Human Journey

Why anyone can make the world a better place

Each year, hundreds – if not thousands – of engaged students walk through the doors of schools, colleges and universities around the world eager to learn the art of social change. Classes in social innovation, social entrepreneurship and design thinking, among many others, have become increasingly popular. On the one hand, this might all be seen as a good thing – after all, the world needs as many smart, engaged citizens as it can get, particularly when you consider the multitude of challenges we face as a planet. But does a career in social change really begin in the classroom, or out in the real world? How much social change is planned, and how much accidental? And which approach tends to lead to the most meaningful, lasting or impactful solutions? Do you really need qualifications to change the world?

These are questions I tackled in my recent talk at TEDxCannes where I set out to show that anyone can make the world a better place. I hope you agree.

 

Ken Banks is an innovator, mentor, anthropologist and National Geographic Emerging Explorer. Founder of kiwanja.net, he devotes himself to the application of mobile technology for positive social and environmental change in the developing world. His early research resulted in the development of FrontlineSMS, an award-winning text messaging-based field communication system designed to empower grassroots non-profit organisations. He shares exciting stories in "Digital Diversity" about how mobile phones and other appropriate technologies are being used around the world to improve, enrich, and empower billions of lives.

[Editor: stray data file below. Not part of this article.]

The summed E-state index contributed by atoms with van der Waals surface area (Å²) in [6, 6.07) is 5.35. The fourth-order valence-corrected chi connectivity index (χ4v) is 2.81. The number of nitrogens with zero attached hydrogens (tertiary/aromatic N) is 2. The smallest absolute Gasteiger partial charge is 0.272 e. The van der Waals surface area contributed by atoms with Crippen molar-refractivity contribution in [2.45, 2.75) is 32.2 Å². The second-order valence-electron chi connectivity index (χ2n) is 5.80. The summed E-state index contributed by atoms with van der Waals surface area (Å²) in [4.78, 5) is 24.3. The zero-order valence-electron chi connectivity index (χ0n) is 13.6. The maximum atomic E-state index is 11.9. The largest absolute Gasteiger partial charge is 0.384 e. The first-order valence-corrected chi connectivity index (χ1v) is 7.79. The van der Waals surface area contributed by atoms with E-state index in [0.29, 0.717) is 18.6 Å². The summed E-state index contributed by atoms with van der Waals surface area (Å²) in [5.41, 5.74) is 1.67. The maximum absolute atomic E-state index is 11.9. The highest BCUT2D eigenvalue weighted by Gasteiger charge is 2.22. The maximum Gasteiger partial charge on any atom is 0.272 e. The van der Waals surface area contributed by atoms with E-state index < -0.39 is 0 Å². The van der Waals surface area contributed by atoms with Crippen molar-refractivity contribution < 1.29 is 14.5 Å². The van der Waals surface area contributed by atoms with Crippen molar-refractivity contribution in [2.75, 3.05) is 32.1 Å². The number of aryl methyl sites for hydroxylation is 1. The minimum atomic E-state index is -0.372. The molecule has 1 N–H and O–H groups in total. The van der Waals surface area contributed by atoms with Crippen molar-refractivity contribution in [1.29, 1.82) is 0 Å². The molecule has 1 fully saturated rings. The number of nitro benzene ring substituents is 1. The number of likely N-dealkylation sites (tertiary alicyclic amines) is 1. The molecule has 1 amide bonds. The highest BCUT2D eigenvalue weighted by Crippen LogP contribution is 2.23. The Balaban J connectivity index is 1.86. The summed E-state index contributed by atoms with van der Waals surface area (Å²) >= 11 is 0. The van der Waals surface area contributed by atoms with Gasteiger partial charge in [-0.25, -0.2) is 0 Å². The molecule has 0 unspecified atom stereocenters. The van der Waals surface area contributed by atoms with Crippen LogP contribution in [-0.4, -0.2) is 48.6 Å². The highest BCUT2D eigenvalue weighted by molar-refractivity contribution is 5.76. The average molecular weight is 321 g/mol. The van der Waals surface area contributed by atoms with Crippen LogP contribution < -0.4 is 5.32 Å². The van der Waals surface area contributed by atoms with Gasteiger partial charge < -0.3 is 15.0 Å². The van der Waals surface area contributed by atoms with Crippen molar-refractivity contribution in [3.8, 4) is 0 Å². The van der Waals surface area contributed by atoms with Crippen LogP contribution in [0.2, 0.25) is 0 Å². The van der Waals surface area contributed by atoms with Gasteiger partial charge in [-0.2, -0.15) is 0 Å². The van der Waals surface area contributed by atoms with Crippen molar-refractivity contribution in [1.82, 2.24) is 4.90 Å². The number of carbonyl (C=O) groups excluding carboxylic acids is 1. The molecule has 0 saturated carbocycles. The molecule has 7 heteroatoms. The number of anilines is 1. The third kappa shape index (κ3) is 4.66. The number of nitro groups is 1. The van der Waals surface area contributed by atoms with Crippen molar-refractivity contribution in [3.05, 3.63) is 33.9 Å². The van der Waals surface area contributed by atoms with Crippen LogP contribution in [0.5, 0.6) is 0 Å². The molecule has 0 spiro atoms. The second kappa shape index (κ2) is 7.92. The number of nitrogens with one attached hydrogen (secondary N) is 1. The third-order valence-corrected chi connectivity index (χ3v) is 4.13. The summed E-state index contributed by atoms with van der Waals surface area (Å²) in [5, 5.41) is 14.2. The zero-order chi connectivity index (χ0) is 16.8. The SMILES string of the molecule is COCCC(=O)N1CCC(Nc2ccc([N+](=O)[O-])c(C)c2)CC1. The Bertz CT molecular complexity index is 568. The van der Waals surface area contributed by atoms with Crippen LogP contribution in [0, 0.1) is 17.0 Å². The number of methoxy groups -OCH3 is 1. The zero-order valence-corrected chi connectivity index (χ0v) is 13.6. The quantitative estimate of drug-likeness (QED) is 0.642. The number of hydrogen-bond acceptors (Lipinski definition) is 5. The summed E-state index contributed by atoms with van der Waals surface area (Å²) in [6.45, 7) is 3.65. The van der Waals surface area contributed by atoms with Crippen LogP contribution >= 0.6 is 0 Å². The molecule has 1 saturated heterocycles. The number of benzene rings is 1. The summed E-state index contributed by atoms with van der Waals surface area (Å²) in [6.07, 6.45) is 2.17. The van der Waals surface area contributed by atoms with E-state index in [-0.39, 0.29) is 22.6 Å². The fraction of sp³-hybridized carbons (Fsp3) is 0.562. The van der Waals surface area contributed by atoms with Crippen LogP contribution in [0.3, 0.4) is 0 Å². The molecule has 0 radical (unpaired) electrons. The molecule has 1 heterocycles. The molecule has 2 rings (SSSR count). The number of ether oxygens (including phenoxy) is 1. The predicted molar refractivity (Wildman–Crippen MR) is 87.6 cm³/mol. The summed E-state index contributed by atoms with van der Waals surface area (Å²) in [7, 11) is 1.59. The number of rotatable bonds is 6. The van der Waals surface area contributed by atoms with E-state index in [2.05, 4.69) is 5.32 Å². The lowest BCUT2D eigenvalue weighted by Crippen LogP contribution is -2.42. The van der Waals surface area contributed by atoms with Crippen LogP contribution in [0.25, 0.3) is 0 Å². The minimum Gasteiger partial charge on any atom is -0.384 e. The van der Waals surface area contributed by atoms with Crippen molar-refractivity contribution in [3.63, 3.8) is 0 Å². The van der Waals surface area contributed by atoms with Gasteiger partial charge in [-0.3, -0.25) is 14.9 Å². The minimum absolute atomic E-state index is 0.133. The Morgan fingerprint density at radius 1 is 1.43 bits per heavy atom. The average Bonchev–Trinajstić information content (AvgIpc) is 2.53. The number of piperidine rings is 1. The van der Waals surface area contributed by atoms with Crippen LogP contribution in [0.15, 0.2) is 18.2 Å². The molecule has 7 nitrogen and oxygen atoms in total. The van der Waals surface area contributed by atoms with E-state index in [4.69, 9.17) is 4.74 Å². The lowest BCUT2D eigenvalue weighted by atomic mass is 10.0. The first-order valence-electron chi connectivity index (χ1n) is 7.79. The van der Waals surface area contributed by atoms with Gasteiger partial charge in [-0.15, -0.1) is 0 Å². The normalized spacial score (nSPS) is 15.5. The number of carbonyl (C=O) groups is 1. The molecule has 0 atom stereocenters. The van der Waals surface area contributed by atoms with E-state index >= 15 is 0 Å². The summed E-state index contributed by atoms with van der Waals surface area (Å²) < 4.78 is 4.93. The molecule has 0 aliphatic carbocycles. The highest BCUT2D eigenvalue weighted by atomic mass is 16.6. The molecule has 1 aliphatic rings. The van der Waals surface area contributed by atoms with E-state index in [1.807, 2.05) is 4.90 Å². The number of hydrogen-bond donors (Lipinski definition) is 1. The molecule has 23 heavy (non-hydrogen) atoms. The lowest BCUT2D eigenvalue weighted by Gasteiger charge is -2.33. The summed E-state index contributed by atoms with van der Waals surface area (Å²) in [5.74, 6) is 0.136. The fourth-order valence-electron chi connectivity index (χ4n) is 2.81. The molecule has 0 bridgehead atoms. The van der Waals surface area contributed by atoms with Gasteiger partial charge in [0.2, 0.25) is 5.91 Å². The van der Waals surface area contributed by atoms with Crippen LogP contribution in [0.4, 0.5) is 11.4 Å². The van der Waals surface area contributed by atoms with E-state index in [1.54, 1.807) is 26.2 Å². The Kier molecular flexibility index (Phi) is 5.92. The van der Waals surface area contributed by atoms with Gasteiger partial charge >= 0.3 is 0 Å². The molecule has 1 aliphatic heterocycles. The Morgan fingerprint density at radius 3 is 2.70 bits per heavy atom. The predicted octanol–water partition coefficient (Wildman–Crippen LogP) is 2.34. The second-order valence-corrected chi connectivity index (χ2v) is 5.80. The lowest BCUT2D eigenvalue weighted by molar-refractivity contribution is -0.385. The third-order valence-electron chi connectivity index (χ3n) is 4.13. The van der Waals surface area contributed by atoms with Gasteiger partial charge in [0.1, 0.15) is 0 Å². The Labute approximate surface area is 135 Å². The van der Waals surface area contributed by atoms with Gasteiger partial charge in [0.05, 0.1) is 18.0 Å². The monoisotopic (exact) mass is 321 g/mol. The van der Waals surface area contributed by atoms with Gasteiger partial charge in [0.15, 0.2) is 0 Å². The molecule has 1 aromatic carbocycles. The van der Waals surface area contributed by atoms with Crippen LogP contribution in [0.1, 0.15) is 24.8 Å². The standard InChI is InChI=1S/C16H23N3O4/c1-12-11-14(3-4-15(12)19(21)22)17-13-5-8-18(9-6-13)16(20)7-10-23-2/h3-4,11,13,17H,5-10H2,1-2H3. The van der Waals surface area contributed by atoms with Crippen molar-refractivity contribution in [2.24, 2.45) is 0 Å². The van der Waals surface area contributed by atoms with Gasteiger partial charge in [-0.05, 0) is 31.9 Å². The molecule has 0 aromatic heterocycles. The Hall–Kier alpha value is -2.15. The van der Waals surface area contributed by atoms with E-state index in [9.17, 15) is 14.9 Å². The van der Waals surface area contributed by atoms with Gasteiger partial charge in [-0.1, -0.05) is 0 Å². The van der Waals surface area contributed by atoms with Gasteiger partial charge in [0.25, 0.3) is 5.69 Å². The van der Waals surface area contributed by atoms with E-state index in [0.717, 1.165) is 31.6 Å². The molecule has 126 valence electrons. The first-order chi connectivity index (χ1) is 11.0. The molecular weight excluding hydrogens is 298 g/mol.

• Joy

    Wonderful! Thank you.

  • Linda Powers

    This talk is brilliant and hopeful. My students will surely see their worth after seeing it soon. Thanks so much

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Researchers, conservationists, and others share stories, insights and ideas about Our Changing Planet, Wildlife & Wild Spaces, and The Human Journey. More than 50,000 comments have been added to 10,000 posts. Explore the list alongside to dive deeper into some of the most popular categories of the National Geographic Society’s conversation platform Voices.

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